We assume that new solutions are needed
if we want to make real progress,
but that isn’t always the case.
[dropcap]I[/dropcap]’m at the point where I’m writing pep talks to myself,” I said to her. I think she thought I was joking, but I was serious. I had written most of this post the day before I told her this. Two different people had referred me to this article, which ended up being full of the sorts of things I needed to hear at the time. It’s true what the articles says, you know: “Mastering the fundamentals isn’t sexy, but it works.”
The article tells the story of hospitals that significantly lowered their ICU infection rates by deliberately doing what they knew they ought to be doing in the first place. They took note of the accepted steps to proper sanitation, made a checklist, and followed it religiously. No new technology or technique required. Just boring old application of known wisdom.
So naturally I was thinking about this in regard to homeschooling.
When things aren’t working for us, it’s very tempting to start checking out everyone else’s grass. That mom over there, for example, has the latest i-Thingie, and the apps are teaching her children for her, and isn’t that stunning? And that mom over there has her kids in the latest and greatest co-op, and they can diagram a sentence aloud, before an audience, without getting nervous.
And here we are feeling not very impressive.
It’s not that there is never a time for innovation. It’s just that sometimes the “problem” has more to do with not doing what we know to do than needing a new solution.
Most problems have already been solved, after all.
In fact, isn’t this how we got our education into the state it is in in the first place? By deciding that innovation — rather than faithfulness — was the solution to the educational problem?
Truth is, the answers have been there for millennia, but most people aren’t willing to follow the checklist, so to speak.
“Everybody already knows that” is very different from “Everybody already does that.” Just because a solution is known doesn’t mean it is utilized.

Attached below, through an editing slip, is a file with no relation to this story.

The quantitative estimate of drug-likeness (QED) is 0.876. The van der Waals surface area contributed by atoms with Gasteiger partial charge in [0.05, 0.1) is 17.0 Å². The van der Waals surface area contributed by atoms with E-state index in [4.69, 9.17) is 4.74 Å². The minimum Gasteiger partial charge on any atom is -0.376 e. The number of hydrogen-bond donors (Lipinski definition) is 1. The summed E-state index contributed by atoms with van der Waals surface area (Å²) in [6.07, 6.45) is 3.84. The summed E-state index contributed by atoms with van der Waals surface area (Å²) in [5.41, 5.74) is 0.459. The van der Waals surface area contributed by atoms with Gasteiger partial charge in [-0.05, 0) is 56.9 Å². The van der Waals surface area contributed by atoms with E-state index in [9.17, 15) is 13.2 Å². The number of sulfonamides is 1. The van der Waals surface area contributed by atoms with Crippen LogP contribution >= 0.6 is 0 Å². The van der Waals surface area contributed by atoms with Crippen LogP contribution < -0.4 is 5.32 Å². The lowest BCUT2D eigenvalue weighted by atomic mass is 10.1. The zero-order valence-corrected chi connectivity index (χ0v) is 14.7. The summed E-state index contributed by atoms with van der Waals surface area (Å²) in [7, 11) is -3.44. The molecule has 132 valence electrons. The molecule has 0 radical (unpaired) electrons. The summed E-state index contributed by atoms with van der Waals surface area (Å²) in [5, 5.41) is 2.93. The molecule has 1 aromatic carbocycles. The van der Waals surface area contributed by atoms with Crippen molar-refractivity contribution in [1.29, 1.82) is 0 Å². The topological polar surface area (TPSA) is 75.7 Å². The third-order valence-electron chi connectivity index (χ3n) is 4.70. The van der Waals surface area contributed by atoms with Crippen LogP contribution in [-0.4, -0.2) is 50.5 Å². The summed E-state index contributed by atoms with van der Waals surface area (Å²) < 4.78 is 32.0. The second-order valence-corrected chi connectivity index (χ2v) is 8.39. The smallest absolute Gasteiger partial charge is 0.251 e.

Does this not remind you of that famous quip from Chesterton?
The Christian ideal has not been tried and found wanting; it has been found difficult and left untried.
Sometimes it is easier to be faithful in the big things than in the small things. The big things, after all, have their bigness going for them. They’re flashy; they feel important. Buying impressive new technology and downloading really cool apps feels like a door opening to endless possibilities while teaching the math lesson every morning, narrating each reading, and doing our copywork doesn’t feel like much.
But it’s the little things, as they say.
The big things have their place, but it’s not from big things that we fashion our lives. Nope. Life is made up of the small stuff. The minutia. Our success — however we define that — is often determined by the millions of little steps taken rather than the occasional dangerous leap. And, really, our ability to survive the leap is determined by who we became in the process of taking the daily steps.
The funny thing about James Clear telling the hospital story is that it was told about a hundred years ago by Charlotte Mason, history being doomed to repeat itself and all that.
The reader will say with truth, — “I knew all this before and have always acted more or less on these principles”; and I can only point to the unusual results we obtain through adhering not ‘more or less,’ but strictly to the principles and practices I have indicated. I suppose the difficulties are of the sort that Lister had to contend with; every surgeon knew that his instruments and appurtenances should be kept clean, but the saving of millions of lives has resulted from the adoption of the great surgeon’s antiseptic treatment; that is from the substitution of exact principles scrupulously applied for the rather casual ‘more or less’ methods of earlier days.
Trying to tell someone what we are doing in giving our children a classical, Charlotte Mason education often feels like an exercise in futility. We say “we read and then follow up with narration and conversation,” and while that method reaches far back to the very dawn of educational philosophy, we’re often greeted with a blank stare and a question about “what else for language arts.”
The thing is, the principles are sound. Sometimes, however, we’re implementing them through hit-and-miss practice — we are rather guilty of the “more or less” imprecision Miss Mason was concerned about.
It’s springtime, and sometimes it is hard to be self-disciplined. And people are starting to talk about shiny curriculum catalogs and conferences and planning for next year and and and. It is so easy to get your head turned.
I get it.
But let’s not grow weary at the end. Easter was early this year, after all.
Teach the math. Do the copywork. Narrate. And all the rest.
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